Stormy water on Mars: The distribution and saturation of atmospheric water during the dusty season

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Science  17 Jan 2020:
Vol. 367, Issue 6475, pp. 297-300
DOI: 10.1126/science.aay9522

Water reaches Mars' upper atmosphere

Mars once hosted abundant water on its surface but subsequently lost most of it to space. Small amounts of water vapor are still present in the atmosphere, which can escape if they reach sufficiently high altitudes. Fedorova et al. used data from the ExoMars Trace Gas Orbiter spacecraft to determine the distribution of water in Mars' atmosphere and investigate how it varies over seasons. Water vapor is sometimes heavily saturated, and its distribution is affected by the planet's large dust storms. Water can efficiently reach the upper atmosphere when Mars is in the warmest part of its orbit, and this behavior may have controlled the overall rate at which Mars lost its water.

Science, this issue p. 297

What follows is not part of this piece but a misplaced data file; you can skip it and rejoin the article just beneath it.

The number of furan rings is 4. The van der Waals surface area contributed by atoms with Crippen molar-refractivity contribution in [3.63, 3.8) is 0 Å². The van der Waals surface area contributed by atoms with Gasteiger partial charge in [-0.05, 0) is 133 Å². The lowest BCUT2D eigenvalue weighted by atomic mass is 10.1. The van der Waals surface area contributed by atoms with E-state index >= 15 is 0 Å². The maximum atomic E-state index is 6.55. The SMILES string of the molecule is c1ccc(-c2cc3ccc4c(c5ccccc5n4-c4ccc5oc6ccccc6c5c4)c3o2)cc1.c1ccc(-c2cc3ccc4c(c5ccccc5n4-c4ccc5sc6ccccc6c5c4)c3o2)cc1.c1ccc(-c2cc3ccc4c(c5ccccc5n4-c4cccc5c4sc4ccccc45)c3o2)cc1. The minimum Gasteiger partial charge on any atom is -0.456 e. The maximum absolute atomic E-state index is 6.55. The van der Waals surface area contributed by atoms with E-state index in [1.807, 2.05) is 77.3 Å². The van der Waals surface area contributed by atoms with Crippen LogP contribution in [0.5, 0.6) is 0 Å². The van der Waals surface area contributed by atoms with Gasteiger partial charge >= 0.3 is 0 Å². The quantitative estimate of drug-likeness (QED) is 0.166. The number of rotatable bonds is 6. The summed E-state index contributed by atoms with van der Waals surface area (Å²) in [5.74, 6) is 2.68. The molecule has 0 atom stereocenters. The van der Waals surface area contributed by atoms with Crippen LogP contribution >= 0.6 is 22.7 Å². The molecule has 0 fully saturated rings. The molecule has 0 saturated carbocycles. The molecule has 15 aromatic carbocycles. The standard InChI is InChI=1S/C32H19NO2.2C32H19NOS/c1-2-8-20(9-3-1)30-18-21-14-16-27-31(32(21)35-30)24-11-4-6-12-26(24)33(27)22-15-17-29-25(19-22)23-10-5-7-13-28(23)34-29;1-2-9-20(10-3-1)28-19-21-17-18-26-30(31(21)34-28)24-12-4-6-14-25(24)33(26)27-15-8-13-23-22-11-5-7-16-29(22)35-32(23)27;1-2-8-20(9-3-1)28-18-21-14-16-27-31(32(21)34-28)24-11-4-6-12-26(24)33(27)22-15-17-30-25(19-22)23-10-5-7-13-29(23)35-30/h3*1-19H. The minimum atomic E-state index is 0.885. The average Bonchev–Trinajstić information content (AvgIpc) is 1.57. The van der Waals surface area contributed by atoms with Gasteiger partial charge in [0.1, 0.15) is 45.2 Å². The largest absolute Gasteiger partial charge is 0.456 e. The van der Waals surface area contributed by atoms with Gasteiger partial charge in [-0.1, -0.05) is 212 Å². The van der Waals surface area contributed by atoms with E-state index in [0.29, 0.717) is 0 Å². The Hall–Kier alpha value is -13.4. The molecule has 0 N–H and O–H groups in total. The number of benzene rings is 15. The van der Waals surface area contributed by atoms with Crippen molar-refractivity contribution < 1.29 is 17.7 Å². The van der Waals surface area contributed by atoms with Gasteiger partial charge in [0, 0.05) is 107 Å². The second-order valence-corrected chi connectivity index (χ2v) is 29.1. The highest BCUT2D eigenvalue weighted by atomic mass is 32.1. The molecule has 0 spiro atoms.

The loss of water from Mars to space is thought to result from the transport of water to the upper atmosphere, where it is dissociated to hydrogen and escapes the planet. Recent observations have suggested large, rapid seasonal intrusions of water into the upper atmosphere, boosting the hydrogen abundance. We use the Atmospheric Chemistry Suite on the ExoMars Trace Gas Orbiter to characterize the water distribution by altitude. Water profiles during the 2018–2019 southern spring and summer stormy seasons show that high-altitude water is preferentially supplied close to perihelion, and supersaturation occurs even when clouds are present. This implies that the potential for water to escape from Mars is higher than previously thought.

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